And sometimes there is a week like this one.  A week in which everything suddenly goes right.

I don’t know what happened this week.  But after all the hundreds of times we have worked with writing letters hand-over-hand, suddenly this week he started writing some on his own.  He wrote D’s and I’s and a couple more.  He wrote them several times, on three consecutive days.  I was in shock.

Then last night, Hubby and I took him to the playground.  We sat watching him as he carefully moved across the equipment.  After a while, we got distracted talking for a moment; and when we turned back to him, we both gasped.  You know those arched  ladder-like things with far-apart rungs that often connect separate pieces of playground equipment?  I’m not sure what they’re called…but anyway.  Little Guy had never dared try one on his own before, and the two times I had coaxed him into trying, he couldn’t balance on the initial rung to  lean forward and steady himself, and ended up falling through the bars (with me there to catch him.)  But last night was different.  We looked over, and there he was already half-way across the arch, moving confidently forward.  No trouble at all.  He reached the end of the arch, climbed off, and just kept going as if it were no big deal.  But I was already tearing up.  I called him over and asked him to do it again.  Sure enough, he climbed up, put one foot on the first rung, leaned carefully forward to balance himself, and quickly climbed over….confidently, steady, and with perfect balance.  I immediately started sobbing.

I just couldn’t handle the hope.  Sometimes it is the littlest things that make it most real.  It sneaks up on you by surprise.

Oh, and then today, this.

Little Guy has played with play-doh for a long time, but has never actually made anything.  The motor planning and fine motor skills involved have just been beyond him.  He loves playing with the dough, though….pinching it into pieces, squishing it, rolling it.  It has been great sensory play for him, and I have been  happy to let it be just that, and to keep gently showing him how to make things.   Then today, when I set him at the table, I had to walk away and take care of Baby V.  I came back to find this.

IM000077.JPG

IM000079.JPG

IM000080.JPG

Now, for all of you parents of neurotypical five-year-olds who make amazing play-doh creations every day, that may not look like much.  But that is a HUGE achievement in our book…huge.  That, ladies and gentlemen, is a train…complete with a freight-car, rooftop claw, eyes, buffers, and whistle.  I am not kidding.  Can’t you see it??? And it was completely his idea and his work.  These pictures were NOT staged in any way.  I promise.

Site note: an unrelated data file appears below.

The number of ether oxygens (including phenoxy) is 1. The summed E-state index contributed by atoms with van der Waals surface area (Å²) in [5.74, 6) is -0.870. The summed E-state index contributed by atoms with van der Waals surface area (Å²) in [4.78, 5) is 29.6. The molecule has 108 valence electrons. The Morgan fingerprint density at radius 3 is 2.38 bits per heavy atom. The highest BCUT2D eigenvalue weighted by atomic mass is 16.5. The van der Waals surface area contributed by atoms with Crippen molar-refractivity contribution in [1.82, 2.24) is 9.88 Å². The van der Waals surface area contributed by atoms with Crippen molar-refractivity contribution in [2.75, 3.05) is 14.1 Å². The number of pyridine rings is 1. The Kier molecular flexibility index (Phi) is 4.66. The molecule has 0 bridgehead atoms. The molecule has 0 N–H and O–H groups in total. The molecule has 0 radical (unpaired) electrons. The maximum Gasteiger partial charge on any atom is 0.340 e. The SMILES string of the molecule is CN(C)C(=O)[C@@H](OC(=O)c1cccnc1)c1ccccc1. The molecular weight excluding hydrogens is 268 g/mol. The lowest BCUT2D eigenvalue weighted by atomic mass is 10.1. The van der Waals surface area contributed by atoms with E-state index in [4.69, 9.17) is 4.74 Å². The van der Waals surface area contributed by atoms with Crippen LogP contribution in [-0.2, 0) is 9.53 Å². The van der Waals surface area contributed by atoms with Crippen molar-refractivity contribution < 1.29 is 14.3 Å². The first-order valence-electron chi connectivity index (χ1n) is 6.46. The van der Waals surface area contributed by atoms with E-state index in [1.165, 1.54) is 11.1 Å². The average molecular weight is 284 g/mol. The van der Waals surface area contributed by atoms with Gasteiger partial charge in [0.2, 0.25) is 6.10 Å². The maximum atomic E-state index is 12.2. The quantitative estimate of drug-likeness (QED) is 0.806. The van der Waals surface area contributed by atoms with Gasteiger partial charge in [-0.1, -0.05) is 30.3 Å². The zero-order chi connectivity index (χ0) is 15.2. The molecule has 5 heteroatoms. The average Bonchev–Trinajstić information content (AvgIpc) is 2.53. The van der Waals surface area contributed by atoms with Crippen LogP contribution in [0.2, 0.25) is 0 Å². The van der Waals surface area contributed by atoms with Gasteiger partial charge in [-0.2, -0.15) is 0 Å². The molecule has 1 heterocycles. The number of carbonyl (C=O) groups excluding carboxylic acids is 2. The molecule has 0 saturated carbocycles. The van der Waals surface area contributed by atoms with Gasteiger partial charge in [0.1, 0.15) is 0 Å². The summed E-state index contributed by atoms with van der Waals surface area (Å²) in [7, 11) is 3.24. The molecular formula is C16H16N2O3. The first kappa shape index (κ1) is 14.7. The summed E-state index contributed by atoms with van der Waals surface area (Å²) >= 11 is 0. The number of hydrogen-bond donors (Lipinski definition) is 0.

That was my second time crying tears of joy this week.

Oh, and did I mention that several months ago (pre-GAPS), he was still stringing giant wooden blocks, with help?  And that now he strings small beads in rhythm, all by himself?  Here’s proof.  He’s been making beaded candy cane ornaments for family and friends.  The only thing I did was tie off the ends of the pipe cleaners.

IM000075.JPG

So yes, I am swimming in gratitude this week.  My children are all the Christmas I could ever ask for…and this is just the icing on the cake.

Merry Christmas, everybody.

Published in: on December 8, 2012 at 8:50 pm  Comments (2)  
Tags: , , ,

The second week

My children are the most amazing thing in my life right now.  They are both developing so fast I can hardly keep up and am so afraid of forgetting all the little important moments, even though I know it is impossible to remember them all.

This was our second week of Oak Meadow.  It was good.

We continued starting every morning with circle time.  This week, we continued singing “Down by the Station,” but dropped “Michael, Row the Boat Ashore” in favor of “Kum-ba-yah.”  To my great surprise, Little Guy loved “Kum-ba-yah”!  He listened intently every morning, while staring into the candle flame.  He even asked to listen to it at other random times.  We’re going to recycle it this coming week, and hopefully I can get him to actually sing it by Friday.

He also said, ALMOST by himself and with just a little prompting, his whole morning verse.  He really enjoys the hand motions we do with it.